If the problem was caused by limescale, you can tackle it at the root and install a limescale filter or a decalcifying system behind the water meter. Before doing this, you should take the trouble to check the hardness of the water using test strips – the decalcifier can devour several hundred euros without installation.
Structural damage to the door and window
Most door and window seals are made from thermoplastics. Despite their elasticity, they can become hard, brittle, porous over the years. Seals that are moved regularly – i.e. on doors and windows that are opened and closed frequently – are particularly stressed.
When the seals become hard and brittle, they no longer do their job properly. Summer heat can get into the house faster, or heat from heating can get outside. So it will definitely be expensive, although there is hardly any risk of damage to the building fabric.
The problem is that seals break so slowly that you often only notice it when it is too late – for example when there is a noticeable draft near the door or window or you can hear clear whistling noises in the wind.
There are many different sealing profiles, but they are standardized. Ergo: Either contact the window manufacturer straight away and use the dimensions to order new seals or cut off a piece of sealing with a cutter knife and take it to a specialist dealer.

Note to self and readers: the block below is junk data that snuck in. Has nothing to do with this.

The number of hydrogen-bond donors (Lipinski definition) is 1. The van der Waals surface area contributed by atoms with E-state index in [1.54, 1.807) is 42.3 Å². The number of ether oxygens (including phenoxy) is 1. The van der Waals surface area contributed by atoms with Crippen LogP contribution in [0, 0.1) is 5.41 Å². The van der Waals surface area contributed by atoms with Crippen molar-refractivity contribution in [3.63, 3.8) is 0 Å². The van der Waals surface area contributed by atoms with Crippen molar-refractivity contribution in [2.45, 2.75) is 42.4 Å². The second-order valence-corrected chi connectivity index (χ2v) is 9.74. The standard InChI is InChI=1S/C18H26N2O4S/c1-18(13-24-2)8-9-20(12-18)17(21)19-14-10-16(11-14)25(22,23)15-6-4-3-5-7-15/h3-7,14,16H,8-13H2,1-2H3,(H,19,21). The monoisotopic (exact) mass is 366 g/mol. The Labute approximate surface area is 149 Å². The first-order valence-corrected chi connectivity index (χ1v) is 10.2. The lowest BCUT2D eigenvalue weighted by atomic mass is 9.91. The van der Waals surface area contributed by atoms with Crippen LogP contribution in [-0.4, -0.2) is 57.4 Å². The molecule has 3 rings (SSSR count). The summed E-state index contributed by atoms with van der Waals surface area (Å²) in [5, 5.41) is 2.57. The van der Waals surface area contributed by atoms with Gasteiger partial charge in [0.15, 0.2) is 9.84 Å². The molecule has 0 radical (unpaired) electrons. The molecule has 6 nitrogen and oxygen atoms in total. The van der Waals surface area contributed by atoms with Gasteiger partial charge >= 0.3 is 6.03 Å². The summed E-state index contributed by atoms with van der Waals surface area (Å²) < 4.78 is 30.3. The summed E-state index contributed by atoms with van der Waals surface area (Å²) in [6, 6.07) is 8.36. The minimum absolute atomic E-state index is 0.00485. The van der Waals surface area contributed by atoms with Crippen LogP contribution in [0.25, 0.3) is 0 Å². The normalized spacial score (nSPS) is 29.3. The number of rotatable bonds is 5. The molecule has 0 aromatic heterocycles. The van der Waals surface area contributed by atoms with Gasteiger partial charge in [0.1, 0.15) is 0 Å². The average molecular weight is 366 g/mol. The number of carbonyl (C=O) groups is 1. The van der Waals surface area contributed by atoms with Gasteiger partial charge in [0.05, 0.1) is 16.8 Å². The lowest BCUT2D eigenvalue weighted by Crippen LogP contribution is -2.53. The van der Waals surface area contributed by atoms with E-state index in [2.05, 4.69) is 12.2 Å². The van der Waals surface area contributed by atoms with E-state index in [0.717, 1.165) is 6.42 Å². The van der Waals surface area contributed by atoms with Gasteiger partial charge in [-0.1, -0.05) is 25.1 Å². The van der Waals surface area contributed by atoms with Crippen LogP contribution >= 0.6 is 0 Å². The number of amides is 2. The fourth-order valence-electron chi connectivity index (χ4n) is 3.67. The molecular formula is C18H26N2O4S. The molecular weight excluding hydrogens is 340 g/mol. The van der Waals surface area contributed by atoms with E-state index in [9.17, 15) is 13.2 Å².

If the new seal has been purchased, the old one can be removed with a cutter knife or a sharp spatula – please look carefully, some variants are not glued, but clamped into a channel and can simply be pulled out by hand.
In the case of glued seals, the gluing zone is now cleaned with a cleaner suitable for the window material (no acetone for plastic windows). Then the new seal can simply be glued on (are mostly self-adhesive).
You cannot stop the aging process of the seals completely, but you can slow it down. It is sufficient to wipe the seals with a damp cloth every time you clean the window. And before and after winter you should apply a little silicone spray or Vaseline so that the seals stay supple longer.
Moisture damage in the basement
Basement walls are in constant contact with the ground. And even the plastic sheeting and bitumen coatings that are supposed to prevent this don’t last forever. Most of the time, problems only appear in individual places, often in the form of salt efflorescence, in more severe cases through really wet stains or even chipped paintwork and crumbling plaster.
Without countermeasures, the wall will get wetter and wetter. This increases the risk of mold. In addition, the water washes out the substance of the cellar wall over years or even decades until at some point only a sandy mass with no bearing capacity remains – then there is an acute risk of collapse.
Fix structural damage in the basement